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Homemade Dog Treats Using Spent Grain

treatsA simple recipe to keep every member of the family happy with your brew hobby!

Ingredients:

  • 4 cups spent grain**
  • 2 cups flour
  • 1 cup peanut butter
  • 2 eggs

Directions:

  1. Take all the ingredients and mix in a large bowl, until it looks pretty evenly mixed up.
  2. Spread the mixture on a 12 ¾ x 9 x 2 pan (Placing tinfoil underneath helps with cleanup).
  3. Press the dough around until you’ve got approximately an even inch of thickness.
  4. Bake for about 30 min at 350 F to solidify them.
  5. Remove from the oven and if you’re feeling creative, use a cookie cutter to make shapes, or take a knife and cut them into squares.
  6. Reduce the heat to 225 degrees and bake them on a cook sheet for four to five hours. It may take longer for thicker treats.
    • Make sure that you bake the treats until they are completely dried out. If they aren’t totally dry, they can become moldy.
  7. Store in an air tight container.

**IMPORTANT REMINDER: Be sure there are NO HOPS included with the spent grain.  Hops are toxic to dogs and can cause extreme illness or death.

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Helpful Hints to Keep Your Brew “Brewing” in the Cold

There’s nothing better than an ice cold beer. But here’s a few tips to make sure your brew doesn’t get “ice cold” too early?

shieldCarboy Shield:  Use a 4 in 1 carboy shield to insulate your carboy.  The shield fits snuggly around 5 and 6 gallon carboys, conserving heat and protecting your brew from the harmful effects of light. As a bonus, the padded insulation also helps protect the glass from any accidental damage.

Brew Belt: A Brew Belt will help maintain a constant brewing temperature of 68-75° F for up to 8 days. The 15W belt comes with two spring sizes to fit most fermenters.belt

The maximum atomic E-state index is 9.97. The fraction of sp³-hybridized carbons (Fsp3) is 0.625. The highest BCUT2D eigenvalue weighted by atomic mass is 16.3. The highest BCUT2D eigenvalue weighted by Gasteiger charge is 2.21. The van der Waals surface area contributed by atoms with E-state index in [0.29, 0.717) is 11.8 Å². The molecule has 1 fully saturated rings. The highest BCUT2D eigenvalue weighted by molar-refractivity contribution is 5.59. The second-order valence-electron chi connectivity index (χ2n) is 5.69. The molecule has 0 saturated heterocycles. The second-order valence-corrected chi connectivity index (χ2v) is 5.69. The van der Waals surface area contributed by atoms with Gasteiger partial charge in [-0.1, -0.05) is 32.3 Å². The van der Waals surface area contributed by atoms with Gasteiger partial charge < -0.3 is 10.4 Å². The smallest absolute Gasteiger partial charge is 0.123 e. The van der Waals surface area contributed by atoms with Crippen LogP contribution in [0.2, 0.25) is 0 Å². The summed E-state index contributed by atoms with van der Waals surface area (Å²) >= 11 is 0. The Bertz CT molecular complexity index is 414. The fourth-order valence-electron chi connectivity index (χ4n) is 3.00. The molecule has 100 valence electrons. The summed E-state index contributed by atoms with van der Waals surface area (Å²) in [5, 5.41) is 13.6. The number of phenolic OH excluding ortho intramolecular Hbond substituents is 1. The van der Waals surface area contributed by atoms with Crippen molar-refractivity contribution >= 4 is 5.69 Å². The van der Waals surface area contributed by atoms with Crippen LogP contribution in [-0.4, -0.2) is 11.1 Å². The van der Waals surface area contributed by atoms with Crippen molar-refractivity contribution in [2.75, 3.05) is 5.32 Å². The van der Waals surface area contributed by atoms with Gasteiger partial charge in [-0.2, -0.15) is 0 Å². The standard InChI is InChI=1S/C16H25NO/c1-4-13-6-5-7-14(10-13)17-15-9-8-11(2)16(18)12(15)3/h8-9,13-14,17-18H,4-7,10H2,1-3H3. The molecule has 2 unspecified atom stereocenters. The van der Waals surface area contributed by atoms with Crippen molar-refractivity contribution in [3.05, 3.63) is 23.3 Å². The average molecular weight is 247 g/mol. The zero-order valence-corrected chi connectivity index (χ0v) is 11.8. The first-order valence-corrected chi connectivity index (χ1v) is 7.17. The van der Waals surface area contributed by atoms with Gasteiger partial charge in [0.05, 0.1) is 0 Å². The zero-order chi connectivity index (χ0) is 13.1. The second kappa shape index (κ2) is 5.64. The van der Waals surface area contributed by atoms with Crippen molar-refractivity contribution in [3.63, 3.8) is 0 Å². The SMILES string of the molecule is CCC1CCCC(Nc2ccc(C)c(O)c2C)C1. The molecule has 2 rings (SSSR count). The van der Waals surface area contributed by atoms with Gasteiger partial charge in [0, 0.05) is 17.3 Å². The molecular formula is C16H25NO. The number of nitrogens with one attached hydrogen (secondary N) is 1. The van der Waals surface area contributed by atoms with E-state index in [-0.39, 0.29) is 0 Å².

Digital Temperature Controller: The digital controller has a digital display with adjustable differential. It can be used to either heat or cool a fermentation environment. When hooked up to a refrigerator, it turns the compressor on when the ambient temperature rises above your programmed temperature; when hooked up to a heater, it activates when the temperature drops too low. A sensor probe monitors the temperature inside while the readout displays it in either Fahrenheit or Celsius.

Heating Pad: Place a heating pad underneath your fermenter and let the process of convection do its thing. As most pads are unregulated, you’ll have to keep an eye on the temperature and be mindful not to overheat your fermenter.

bulb100 watt Light Bulb: Place a 100 watt bulb approximately 12 inches for your batch to warm up the temperature by as much as 8-10° F.  Back the bulb away, or use a lower wattage to affect less of a temperature increase. Be sure to cover your carboy with some sort of blanket to protect it from the potentially harmful effect of direct light.

Aquarium Heater: Put your fermenter into a tub or larger bucket and fill the outside container with warm water. Using an aquarium heater (available at most pet supply stores) heat and regulate the temperature of the water.

Polish Ingenuity: Wrap a blanket around your fermenter and keep it in a box.  This will help to insulate your wort and minimize temperature fluctuations… Side Note: we did our best to include duct tape into this recommendation, but couldn’t come up with any logical uses. However, it’s always best to keep a roll nearby, just in case.polish flag

Location, Location, Location: Take a few days and monitor the temperatures, or fluctuation in temperature, throughout the areas in your house you typically place your fermenter. This will allow you to find the ideal storage space. Also, avoid placing your fermenter directly onto cold flooring, particularly cement, which are usually many degrees below ambient room temperature.

Brew a Lager.  Take advantage of the cooler temperatures to brew a cold fermenting beer.  Lager yeasts work better at an average temp of 45-60° F (Ales require 60-75° F).

snow beer